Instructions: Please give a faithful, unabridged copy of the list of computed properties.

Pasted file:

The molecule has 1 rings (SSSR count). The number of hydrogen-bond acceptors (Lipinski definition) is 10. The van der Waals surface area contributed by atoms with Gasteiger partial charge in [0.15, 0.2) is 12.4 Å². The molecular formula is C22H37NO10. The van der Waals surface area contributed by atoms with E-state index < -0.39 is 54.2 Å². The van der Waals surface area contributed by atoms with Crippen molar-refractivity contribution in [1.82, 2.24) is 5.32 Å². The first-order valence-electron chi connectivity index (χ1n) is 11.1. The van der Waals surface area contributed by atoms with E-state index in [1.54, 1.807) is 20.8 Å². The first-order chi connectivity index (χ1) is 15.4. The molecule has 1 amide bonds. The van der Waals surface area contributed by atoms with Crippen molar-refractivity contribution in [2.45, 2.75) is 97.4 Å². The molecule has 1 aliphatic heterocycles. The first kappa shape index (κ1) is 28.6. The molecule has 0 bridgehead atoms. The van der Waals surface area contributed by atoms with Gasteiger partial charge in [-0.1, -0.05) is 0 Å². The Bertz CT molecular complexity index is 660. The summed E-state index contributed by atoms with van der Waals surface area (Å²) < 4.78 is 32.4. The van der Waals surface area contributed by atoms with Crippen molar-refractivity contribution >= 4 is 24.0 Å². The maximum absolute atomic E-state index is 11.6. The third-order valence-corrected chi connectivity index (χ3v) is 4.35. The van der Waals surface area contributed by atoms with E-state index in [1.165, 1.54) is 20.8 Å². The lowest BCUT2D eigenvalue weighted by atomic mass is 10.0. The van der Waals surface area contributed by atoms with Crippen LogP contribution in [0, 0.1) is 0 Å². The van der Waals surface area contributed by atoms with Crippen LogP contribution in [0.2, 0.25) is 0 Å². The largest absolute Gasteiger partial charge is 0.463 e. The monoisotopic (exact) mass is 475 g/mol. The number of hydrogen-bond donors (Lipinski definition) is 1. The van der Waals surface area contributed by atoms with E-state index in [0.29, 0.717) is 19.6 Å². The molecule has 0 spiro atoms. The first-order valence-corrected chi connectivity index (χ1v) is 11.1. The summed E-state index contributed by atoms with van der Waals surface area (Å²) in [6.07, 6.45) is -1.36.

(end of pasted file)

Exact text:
The molecule has 1 rings (SSSR count). The number of hydrogen-bond acceptors (Lipinski definition) is 10. The van der Waals surface area contributed by atoms with Gasteiger partial charge in [0.15, 0.2) is 12.4 Å². The molecular formula is C22H37NO10. The van der Waals surface area contributed by atoms with E-state index < -0.39 is 54.2 Å². The van der Waals surface area contributed by atoms with Crippen molar-refractivity contribution in [1.82, 2.24) is 5.32 Å². The first-order valence-electron chi connectivity index (χ1n) is 11.1. The van der Waals surface area contributed by atoms with E-state index in [1.54, 1.807) is 20.8 Å². The first-order chi connectivity index (χ1) is 15.4. The molecule has 1 amide bonds. The van der Waals surface area contributed by atoms with Crippen molar-refractivity contribution in [2.45, 2.75) is 97.4 Å². The molecule has 1 aliphatic heterocycles. The first kappa shape index (κ1) is 28.6. The molecule has 0 bridgehead atoms. The van der Waals surface area contributed by atoms with Gasteiger partial charge in [-0.1, -0.05) is 0 Å². The Bertz CT molecular complexity index is 660. The summed E-state index contributed by atoms with van der Waals surface area (Å²) < 4.78 is 32.4. The van der Waals surface area contributed by atoms with Crippen molar-refractivity contribution >= 4 is 24.0 Å². The maximum absolute atomic E-state index is 11.6. The third-order valence-corrected chi connectivity index (χ3v) is 4.35. The van der Waals surface area contributed by atoms with E-state index in [1.165, 1.54) is 20.8 Å². The lowest BCUT2D eigenvalue weighted by atomic mass is 10.0. The van der Waals surface area contributed by atoms with Crippen LogP contribution in [0, 0.1) is 0 Å². The van der Waals surface area contributed by atoms with Crippen LogP contribution in [0.2, 0.25) is 0 Å². The largest absolute Gasteiger partial charge is 0.463 e. The monoisotopic (exact) mass is 475 g/mol. The number of hydrogen-bond donors (Lipinski definition) is 1. The van der Waals surface area contributed by atoms with E-state index in [0.29, 0.717) is 19.6 Å². The molecule has 0 spiro atoms. The first-order valence-corrected chi connectivity index (χ1v) is 11.1. The summed E-state index contributed by atoms with van der Waals surface area (Å²) in [6.07, 6.45) is -1.36.